CBSE removes Channar Revolt from syllabus, activists say a move to bury lower caste struggles

The controversial circular says that no questions from the controversial section in the social science textbook will be asked in 2017.

CBSE removes Channar Revolt from syllabus, activists say a move to bury lower caste struggles

From 2017 onwards, students studying in 19,000 Central Board of Secondary Education (CBSE) affiliated schools across the country, will be deprived of learning about Channar revolt – commonly known as “Upper Cloth Revolt” or 'Maru Marakkal Samaram' – led by Dalits in Kerala, as the CBSE has issued a circular to remove it from Class 9 textbooks.

In a circular (http://49.50.70.100/web_material/Circulars/2016/48_Cir_on_nadar_reference.pdf

) issued on December 19, the CBSE has removed a section on the 19th century “Upper Cloth Revolt” in South India from Class 9 textbooks after objections were raised against “derogatory” references to women. The circular reads that no questions from the controversial section in the social science textbook will be asked in 2017.

The “Upper Cloth Revolt” refers to a protest against a 19th century caste practice in Travancore, where Nadar men and women were not allowed to cover their upper body parts in front of members of higher castes.

Political parties such as the All India Anna Dravida Munnetra Kazhagam (AIADMK) and Dravida Munnetra Kazhagam (DMK) have objected to details about the revolt mentioned in the textbook under the section “Caste Conflict and Dress Change”.

The textbook says that women of the Chanar caste were attacked by Nairs in public places in 1822 for covering parts of upper body. In 1829, the government of Travancore had directed Chanar women “to abstain in future from covering the upper parts of the body.”

The textbook, published by the National Council for Educational Research and Training (NCERT),  has been followed by the CBSE and 15 state boards.

Rupesh Kumar, a documentary maker from Kerala who also actively follows Dalit issues in India, says that this is a political move by the BJP led government to bury the struggles initiated by Dalits in India.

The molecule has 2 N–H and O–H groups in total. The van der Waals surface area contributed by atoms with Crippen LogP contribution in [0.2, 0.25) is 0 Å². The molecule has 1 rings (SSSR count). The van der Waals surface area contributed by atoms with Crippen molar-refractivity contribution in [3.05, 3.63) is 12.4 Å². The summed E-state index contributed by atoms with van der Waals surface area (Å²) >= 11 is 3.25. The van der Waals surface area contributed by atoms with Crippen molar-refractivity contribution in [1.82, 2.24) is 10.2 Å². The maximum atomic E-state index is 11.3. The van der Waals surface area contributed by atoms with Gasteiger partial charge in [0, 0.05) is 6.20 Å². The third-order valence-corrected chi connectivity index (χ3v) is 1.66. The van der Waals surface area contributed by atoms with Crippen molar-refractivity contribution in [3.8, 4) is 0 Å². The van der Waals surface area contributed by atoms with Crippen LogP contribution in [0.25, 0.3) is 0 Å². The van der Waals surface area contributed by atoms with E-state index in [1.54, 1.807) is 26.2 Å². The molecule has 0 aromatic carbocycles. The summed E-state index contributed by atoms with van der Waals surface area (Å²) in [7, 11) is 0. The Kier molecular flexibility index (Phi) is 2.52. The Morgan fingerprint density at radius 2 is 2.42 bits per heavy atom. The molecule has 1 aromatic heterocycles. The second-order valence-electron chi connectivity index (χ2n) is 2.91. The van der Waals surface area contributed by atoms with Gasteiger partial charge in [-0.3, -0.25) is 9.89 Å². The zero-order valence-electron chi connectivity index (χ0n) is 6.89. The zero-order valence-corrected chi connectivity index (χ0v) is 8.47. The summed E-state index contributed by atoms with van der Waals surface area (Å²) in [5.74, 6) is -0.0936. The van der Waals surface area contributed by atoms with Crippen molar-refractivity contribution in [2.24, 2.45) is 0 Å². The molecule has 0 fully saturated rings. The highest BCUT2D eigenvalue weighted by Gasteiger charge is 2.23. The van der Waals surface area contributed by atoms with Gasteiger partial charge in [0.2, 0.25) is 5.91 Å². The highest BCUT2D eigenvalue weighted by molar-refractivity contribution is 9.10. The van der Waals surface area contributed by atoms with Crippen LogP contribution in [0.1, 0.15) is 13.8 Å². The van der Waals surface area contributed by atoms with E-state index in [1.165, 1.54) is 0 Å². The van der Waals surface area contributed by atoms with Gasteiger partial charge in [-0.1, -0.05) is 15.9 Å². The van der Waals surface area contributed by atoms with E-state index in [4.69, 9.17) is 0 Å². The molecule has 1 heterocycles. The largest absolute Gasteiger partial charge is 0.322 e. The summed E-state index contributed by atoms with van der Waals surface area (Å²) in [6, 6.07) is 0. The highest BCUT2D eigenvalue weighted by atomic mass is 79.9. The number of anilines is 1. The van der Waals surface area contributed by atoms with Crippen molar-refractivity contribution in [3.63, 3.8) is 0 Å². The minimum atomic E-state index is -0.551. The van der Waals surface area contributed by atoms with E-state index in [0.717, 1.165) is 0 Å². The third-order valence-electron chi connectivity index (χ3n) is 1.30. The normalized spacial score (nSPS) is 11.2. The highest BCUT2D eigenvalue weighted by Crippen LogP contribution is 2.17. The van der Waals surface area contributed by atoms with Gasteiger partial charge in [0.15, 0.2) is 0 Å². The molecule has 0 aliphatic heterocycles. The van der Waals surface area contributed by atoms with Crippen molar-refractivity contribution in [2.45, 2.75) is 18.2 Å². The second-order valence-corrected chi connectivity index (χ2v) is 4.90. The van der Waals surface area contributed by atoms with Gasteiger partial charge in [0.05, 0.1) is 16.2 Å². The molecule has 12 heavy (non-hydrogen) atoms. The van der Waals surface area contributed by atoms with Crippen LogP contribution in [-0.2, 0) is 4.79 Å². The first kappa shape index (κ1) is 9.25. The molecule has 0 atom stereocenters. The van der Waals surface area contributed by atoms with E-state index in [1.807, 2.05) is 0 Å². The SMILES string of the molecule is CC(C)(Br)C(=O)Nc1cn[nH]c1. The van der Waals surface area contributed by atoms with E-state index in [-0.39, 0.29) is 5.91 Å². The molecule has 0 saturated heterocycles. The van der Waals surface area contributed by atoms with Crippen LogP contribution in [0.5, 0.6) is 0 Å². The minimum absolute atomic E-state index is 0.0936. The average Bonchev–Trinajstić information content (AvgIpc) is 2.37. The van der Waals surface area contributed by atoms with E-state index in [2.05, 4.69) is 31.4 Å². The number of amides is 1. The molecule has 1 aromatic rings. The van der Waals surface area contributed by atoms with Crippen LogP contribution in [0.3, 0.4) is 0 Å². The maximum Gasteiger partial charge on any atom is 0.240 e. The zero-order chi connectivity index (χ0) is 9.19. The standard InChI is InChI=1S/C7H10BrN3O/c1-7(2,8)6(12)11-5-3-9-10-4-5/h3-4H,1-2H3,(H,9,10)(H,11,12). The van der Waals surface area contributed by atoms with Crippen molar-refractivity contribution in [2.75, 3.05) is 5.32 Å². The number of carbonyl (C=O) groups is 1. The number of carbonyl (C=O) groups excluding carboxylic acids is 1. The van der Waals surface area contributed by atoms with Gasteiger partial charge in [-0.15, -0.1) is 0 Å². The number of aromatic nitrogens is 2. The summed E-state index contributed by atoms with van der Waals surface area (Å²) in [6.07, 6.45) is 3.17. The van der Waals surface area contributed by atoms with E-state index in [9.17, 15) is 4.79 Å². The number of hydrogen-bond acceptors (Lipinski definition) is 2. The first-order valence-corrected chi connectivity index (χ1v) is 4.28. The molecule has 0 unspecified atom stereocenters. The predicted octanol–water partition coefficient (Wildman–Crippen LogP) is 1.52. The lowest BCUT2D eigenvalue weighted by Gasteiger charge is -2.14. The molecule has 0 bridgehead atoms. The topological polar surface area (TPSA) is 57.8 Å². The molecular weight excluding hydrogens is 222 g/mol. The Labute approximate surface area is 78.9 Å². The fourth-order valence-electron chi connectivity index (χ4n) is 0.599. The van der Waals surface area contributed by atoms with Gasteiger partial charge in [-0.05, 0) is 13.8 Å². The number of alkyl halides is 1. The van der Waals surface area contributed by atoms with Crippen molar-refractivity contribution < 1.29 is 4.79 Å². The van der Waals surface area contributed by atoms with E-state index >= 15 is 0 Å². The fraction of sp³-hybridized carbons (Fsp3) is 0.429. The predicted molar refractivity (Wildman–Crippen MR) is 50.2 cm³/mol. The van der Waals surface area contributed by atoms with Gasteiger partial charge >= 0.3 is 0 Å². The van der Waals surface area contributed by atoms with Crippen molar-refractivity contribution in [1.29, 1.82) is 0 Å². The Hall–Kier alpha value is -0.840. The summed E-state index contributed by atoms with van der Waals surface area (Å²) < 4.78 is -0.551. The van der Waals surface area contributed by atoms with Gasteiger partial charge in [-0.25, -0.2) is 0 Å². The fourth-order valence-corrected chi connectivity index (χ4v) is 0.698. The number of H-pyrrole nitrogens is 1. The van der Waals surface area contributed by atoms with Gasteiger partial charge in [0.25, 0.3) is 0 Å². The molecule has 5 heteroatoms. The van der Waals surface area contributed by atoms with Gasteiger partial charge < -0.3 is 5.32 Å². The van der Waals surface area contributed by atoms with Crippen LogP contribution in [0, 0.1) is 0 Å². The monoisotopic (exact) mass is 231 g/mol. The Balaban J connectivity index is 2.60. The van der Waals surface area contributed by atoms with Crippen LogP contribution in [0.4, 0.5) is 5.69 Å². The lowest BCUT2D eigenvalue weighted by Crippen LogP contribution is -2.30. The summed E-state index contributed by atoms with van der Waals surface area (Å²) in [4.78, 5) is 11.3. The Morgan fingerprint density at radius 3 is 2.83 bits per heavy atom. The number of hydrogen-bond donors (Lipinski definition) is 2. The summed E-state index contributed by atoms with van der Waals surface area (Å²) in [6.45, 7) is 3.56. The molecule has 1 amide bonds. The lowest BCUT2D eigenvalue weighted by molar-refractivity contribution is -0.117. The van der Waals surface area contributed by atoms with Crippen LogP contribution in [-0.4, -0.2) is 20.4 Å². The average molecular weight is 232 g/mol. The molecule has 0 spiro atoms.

Rupesh Kumar, a documentary maker from Kerala who also actively follows Dalit issues in India, says that this is a political move by the BJP led government to bury the struggles initiated by lower-caste people in India.

“If this is the case of Nadars and Ezhavas, in dalits cases’ it will be more dangerous and they will be erased from the history,” Rupesh said adding that Hindu powers always discarded the histories of such movements from any communities.

“Nowadays, children are more mature and have clear thoughts and perception on nudity when compared to our generation,” Rupesh added.

In 19th century, lower-class women in Travancore were not allowed to wear clothes that had covered their breasts. Baring chest to higher status was considered a sign of respect, by both males and females. Higher-class women covered both breasts and shoulders, but Nadar women were not allowed to cover their bosoms, as did most of the non-Brahmin women, which revealed their low status.

Uneasy with their social status, a large number of Nadar community members had converted to Christianity, and started to wear "long cloths," at the request of the Christian missionaries. When conversion further spread, the Nadar women started to wear the Nair breast cloth too.

The Nadar and Ezhava women successfully campaigned to be allowed to cover their breasts. In 1813, Colonel John Munro, the then British dewan of Travancore, issued an order granting permission to women converted to Christianity to wear upper cloth.

However, the order was withdrawn when pindakars, members of the Raja's council, complained about this, arguing that this right would obliterate caste-differences, and lead to widespread pollution in the state.

Nadar women were forbidden to wear the Nair sharf, and instead were allowed to wear the kuppayam, a type of jacket worn by Syrian Christians, Shonagas, and Mappilas (Travancore Christians)

The Nadar and Izhava women were not satisfied, and continued to fight for their right to wear upper cloth, "like any other woman of higher castes," preferring breast-clothes in the Nair-style.

This led to increasing violence in 1820s against Nadar women, and also burning of schools and churches.

In 1828 the Travancore government again banned Nadar-women from wearing Nair-style breast-clothes, but permitted them to wear jackets. In 1829, the Rani (queen) issued yet another proclamation, which denied the right of Nadar women to wear upper clothes.

In 1858, violence broke out in several places in Travancore. On 26 July 1859, under pressure from Charles Trevelyan, the Madras Governor, the king of Travancore issued a proclamation declaring the right for all Nadar women to cover their breasts, either by wearing jackets, like the Christian Nadars, or tie a coarse-cloth around their upper-body, like the Mukkavattigal (fisher-women).

Yet, they were not allowed to cover their breasts as worn by higher-class women. However, the missionaries, were not satisfied with this royal proclamation, as they considered the Christian Nadar women to be of a higher status than the Mukkavattigal women.

The Nadars continued to ignore the restrictions, and started wearing an upper-wear style which resembled the style of the higher class Hindu women. However, some Hindus still considered it as a a provocation by the missionaries.

The dressing code remained discriminatory until 1915-1916, and the Nadar's opposition to it was supported by Mahatma Ayyankali. After the revolt, pamphlets appeared putting forth the claims of according Kshatriya status to Nadars. Nadars, claimed the right to wear the sacred thread and to ride palanquins to attend wedding ceremonies. By 1891 at least 24,000 Nadars had mentioned their caste to the Census enumerator as Khatriya.